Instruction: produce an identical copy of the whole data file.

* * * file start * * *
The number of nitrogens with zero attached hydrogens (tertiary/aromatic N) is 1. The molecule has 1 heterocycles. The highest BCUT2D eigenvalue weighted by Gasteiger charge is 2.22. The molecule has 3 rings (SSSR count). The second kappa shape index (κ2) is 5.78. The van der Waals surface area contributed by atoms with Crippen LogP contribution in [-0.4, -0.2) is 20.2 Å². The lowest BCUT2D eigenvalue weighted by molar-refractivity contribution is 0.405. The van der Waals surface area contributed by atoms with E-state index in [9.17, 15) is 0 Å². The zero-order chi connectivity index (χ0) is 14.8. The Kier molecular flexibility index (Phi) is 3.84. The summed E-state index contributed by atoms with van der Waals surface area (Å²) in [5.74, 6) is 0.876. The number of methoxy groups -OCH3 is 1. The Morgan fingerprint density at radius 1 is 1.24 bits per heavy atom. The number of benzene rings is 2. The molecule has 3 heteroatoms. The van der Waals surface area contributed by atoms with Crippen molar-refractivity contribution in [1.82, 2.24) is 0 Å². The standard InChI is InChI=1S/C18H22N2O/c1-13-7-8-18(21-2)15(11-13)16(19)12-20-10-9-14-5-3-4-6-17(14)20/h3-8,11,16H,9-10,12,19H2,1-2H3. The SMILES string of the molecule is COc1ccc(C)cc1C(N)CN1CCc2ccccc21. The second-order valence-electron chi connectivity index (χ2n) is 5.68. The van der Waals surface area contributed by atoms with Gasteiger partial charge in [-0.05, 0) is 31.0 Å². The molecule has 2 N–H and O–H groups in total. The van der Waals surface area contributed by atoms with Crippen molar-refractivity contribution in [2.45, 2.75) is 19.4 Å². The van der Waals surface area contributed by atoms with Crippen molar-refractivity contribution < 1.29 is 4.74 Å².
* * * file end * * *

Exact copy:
The number of nitrogens with zero attached hydrogens (tertiary/aromatic N) is 1. The molecule has 1 heterocycles. The highest BCUT2D eigenvalue weighted by Gasteiger charge is 2.22. The molecule has 3 rings (SSSR count). The second kappa shape index (κ2) is 5.78. The van der Waals surface area contributed by atoms with Crippen LogP contribution in [-0.4, -0.2) is 20.2 Å². The lowest BCUT2D eigenvalue weighted by molar-refractivity contribution is 0.405. The van der Waals surface area contributed by atoms with E-state index in [9.17, 15) is 0 Å². The zero-order chi connectivity index (χ0) is 14.8. The Kier molecular flexibility index (Phi) is 3.84. The summed E-state index contributed by atoms with van der Waals surface area (Å²) in [5.74, 6) is 0.876. The number of methoxy groups -OCH3 is 1. The Morgan fingerprint density at radius 1 is 1.24 bits per heavy atom. The number of benzene rings is 2. The molecule has 3 heteroatoms. The van der Waals surface area contributed by atoms with Crippen molar-refractivity contribution in [1.82, 2.24) is 0 Å². The standard InChI is InChI=1S/C18H22N2O/c1-13-7-8-18(21-2)15(11-13)16(19)12-20-10-9-14-5-3-4-6-17(14)20/h3-8,11,16H,9-10,12,19H2,1-2H3. The SMILES string of the molecule is COc1ccc(C)cc1C(N)CN1CCc2ccccc21. The second-order valence-electron chi connectivity index (χ2n) is 5.68. The van der Waals surface area contributed by atoms with Gasteiger partial charge in [-0.05, 0) is 31.0 Å². The molecule has 2 N–H and O–H groups in total. The van der Waals surface area contributed by atoms with Crippen molar-refractivity contribution in [2.45, 2.75) is 19.4 Å². The van der Waals surface area contributed by atoms with Crippen molar-refractivity contribution < 1.29 is 4.74 Å².